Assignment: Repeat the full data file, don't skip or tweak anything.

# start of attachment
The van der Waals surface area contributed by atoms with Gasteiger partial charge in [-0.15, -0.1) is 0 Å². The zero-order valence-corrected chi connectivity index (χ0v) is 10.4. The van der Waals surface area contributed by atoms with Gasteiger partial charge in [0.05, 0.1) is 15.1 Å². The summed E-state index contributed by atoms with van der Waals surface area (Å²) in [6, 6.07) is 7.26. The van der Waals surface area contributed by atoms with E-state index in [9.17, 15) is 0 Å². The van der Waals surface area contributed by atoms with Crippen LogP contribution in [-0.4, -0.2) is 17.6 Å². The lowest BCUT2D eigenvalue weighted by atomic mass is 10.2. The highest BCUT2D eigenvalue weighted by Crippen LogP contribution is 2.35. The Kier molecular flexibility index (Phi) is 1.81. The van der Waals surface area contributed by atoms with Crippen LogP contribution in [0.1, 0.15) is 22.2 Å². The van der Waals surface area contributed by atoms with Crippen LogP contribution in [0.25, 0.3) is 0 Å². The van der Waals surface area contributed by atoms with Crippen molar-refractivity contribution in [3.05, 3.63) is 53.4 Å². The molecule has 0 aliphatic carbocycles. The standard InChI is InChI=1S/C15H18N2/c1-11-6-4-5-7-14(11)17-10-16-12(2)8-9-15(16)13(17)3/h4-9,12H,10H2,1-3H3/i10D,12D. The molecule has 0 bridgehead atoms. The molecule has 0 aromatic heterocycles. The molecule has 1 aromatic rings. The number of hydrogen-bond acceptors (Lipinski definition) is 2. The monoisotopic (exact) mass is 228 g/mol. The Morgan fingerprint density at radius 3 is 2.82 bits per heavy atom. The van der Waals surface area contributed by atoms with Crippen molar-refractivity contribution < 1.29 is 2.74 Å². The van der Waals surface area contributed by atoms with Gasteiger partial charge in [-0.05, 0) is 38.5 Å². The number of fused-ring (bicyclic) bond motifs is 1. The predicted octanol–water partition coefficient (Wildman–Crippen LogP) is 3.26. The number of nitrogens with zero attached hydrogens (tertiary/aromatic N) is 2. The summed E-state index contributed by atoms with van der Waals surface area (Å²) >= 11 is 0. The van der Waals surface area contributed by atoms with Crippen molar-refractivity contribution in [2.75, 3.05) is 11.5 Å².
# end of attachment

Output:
The van der Waals surface area contributed by atoms with Gasteiger partial charge in [-0.15, -0.1) is 0 Å². The zero-order valence-corrected chi connectivity index (χ0v) is 10.4. The van der Waals surface area contributed by atoms with Gasteiger partial charge in [0.05, 0.1) is 15.1 Å². The summed E-state index contributed by atoms with van der Waals surface area (Å²) in [6, 6.07) is 7.26. The van der Waals surface area contributed by atoms with E-state index in [9.17, 15) is 0 Å². The van der Waals surface area contributed by atoms with Crippen LogP contribution in [-0.4, -0.2) is 17.6 Å². The lowest BCUT2D eigenvalue weighted by atomic mass is 10.2. The highest BCUT2D eigenvalue weighted by Crippen LogP contribution is 2.35. The Kier molecular flexibility index (Phi) is 1.81. The van der Waals surface area contributed by atoms with Crippen LogP contribution in [0.1, 0.15) is 22.2 Å². The van der Waals surface area contributed by atoms with Crippen LogP contribution in [0.25, 0.3) is 0 Å². The van der Waals surface area contributed by atoms with Crippen molar-refractivity contribution in [3.05, 3.63) is 53.4 Å². The molecule has 0 aliphatic carbocycles. The standard InChI is InChI=1S/C15H18N2/c1-11-6-4-5-7-14(11)17-10-16-12(2)8-9-15(16)13(17)3/h4-9,12H,10H2,1-3H3/i10D,12D. The molecule has 0 bridgehead atoms. The molecule has 0 aromatic heterocycles. The molecule has 1 aromatic rings. The number of hydrogen-bond acceptors (Lipinski definition) is 2. The monoisotopic (exact) mass is 228 g/mol. The Morgan fingerprint density at radius 3 is 2.82 bits per heavy atom. The van der Waals surface area contributed by atoms with Crippen molar-refractivity contribution < 1.29 is 2.74 Å². The van der Waals surface area contributed by atoms with Gasteiger partial charge in [-0.05, 0) is 38.5 Å². The number of fused-ring (bicyclic) bond motifs is 1. The predicted octanol–water partition coefficient (Wildman–Crippen LogP) is 3.26. The number of nitrogens with zero attached hydrogens (tertiary/aromatic N) is 2. The summed E-state index contributed by atoms with van der Waals surface area (Å²) >= 11 is 0. The van der Waals surface area contributed by atoms with Crippen molar-refractivity contribution in [2.75, 3.05) is 11.5 Å².